Canadian Computing Competition: 2003 Stage 1, Junior #3, Senior #1
Here (see illustration) is a game board for the game Snakes and Ladders. Each player throws a pair of dice to determine how many squares his/her game piece will advance. If the piece lands on the bottom of a ladder, the piece moves up to the square at the top of the ladder. If the piece lands on the top of a snake, the piece "slides" down to the square at the bottom of the snake. If the piece lands on the last square, the player wins. If the piece cannot advance the number of squares indicated by the dice, the piece is not moved at all.
In order to help you play this game via a cell phone while travelling, you will write a program that simulates your moves on the board shown and, of course, runs on your handheld computer. You will repeatedly throw the dice and enter the result into the program. After each throw the program will report the number of the square where your piece lands.
When the program starts it should assume the piece is on square ~1~. It
should repeatedly read input from the user (a number between ~2~ and ~12~)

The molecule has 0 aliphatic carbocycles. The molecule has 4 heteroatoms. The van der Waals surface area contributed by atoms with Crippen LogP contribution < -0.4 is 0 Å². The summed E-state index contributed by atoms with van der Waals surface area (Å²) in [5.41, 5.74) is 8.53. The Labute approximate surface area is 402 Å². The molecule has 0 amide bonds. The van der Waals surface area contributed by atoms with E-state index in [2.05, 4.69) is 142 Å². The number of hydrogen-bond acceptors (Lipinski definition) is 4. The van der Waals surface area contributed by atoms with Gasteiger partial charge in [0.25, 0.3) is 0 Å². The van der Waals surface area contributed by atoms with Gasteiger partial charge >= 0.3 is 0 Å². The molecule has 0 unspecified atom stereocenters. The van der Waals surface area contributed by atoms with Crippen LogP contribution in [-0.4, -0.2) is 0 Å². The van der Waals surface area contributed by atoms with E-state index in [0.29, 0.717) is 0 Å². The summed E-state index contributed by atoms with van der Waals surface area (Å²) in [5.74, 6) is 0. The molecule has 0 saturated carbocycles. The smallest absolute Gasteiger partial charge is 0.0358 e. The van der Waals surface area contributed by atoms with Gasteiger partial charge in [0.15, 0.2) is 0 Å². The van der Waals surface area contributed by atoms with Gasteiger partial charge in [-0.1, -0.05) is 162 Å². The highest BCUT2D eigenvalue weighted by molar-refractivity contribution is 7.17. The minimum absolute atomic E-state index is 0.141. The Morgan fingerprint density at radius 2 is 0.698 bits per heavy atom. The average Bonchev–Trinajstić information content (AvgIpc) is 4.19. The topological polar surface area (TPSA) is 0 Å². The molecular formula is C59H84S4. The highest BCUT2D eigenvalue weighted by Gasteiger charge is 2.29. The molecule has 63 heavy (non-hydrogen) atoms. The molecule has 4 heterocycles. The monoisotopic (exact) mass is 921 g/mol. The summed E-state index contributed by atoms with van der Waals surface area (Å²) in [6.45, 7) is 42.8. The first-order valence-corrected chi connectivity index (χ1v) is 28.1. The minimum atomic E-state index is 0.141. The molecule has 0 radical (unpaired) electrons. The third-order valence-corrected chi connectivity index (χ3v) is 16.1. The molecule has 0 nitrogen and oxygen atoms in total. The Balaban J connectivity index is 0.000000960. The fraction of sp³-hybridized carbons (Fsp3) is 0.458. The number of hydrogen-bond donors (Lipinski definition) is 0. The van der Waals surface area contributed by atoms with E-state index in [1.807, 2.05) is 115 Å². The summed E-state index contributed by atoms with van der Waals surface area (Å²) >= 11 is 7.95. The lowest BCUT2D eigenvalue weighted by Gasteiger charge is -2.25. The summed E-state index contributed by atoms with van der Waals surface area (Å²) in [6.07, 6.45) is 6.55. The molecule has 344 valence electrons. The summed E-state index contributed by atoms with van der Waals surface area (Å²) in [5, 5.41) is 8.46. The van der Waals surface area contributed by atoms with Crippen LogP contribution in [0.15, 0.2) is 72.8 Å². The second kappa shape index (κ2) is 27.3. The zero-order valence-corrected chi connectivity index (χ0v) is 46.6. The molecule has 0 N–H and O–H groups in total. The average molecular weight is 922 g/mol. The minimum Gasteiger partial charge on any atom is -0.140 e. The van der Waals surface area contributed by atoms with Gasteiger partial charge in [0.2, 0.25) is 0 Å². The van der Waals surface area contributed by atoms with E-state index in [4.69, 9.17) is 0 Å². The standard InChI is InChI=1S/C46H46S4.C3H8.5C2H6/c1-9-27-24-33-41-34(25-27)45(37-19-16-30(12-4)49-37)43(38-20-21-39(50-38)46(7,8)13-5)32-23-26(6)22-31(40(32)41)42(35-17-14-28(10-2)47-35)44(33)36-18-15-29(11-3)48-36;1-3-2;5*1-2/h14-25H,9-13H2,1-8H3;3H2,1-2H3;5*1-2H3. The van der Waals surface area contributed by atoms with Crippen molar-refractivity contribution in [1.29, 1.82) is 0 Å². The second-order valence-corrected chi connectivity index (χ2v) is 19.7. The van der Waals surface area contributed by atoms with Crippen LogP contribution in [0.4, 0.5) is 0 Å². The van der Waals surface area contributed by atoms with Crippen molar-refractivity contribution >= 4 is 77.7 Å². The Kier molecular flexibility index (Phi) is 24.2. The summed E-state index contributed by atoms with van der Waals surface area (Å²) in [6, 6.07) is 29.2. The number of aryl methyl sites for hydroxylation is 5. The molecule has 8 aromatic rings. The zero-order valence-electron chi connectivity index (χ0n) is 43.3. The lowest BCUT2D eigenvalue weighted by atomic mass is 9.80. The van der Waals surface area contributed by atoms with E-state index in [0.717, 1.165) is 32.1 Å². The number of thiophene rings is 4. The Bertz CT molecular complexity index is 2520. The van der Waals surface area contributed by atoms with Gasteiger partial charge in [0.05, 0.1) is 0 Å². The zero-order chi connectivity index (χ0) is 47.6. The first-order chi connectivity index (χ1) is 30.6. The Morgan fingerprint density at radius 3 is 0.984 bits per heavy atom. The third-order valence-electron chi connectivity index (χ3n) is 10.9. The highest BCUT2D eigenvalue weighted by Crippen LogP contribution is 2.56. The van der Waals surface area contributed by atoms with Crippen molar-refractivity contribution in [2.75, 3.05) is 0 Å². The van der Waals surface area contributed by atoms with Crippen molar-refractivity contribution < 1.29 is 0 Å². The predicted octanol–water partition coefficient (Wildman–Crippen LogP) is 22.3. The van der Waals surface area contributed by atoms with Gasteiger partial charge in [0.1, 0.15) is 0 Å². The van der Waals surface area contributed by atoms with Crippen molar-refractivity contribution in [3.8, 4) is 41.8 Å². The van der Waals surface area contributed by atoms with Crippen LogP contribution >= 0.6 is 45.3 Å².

and report the number of the square where the piece lands. In addition,
if the piece moves to the last square, the program should print
and terminate. If the user enters 0 instead of a number between 2
and 12, the program should print
You Quit! and terminate.
For clarity, you are to use the board pictured above and you should note that the board has ~3~ snakes (from ~54~ to ~19~, from ~90~ to ~48~ and from ~99~ to ~77~) and 3 ladders (from ~9~ to ~34~, from ~40~ to ~64~ and from ~67~ to ~86~).
9 11 12 7 3 5 10 9
You are now on square 10 You are now on square 21 You are now on square 33 You are now on square 64 You are now on square 86 You are now on square 91 You are now on square 91 You are now on square 100 You Win!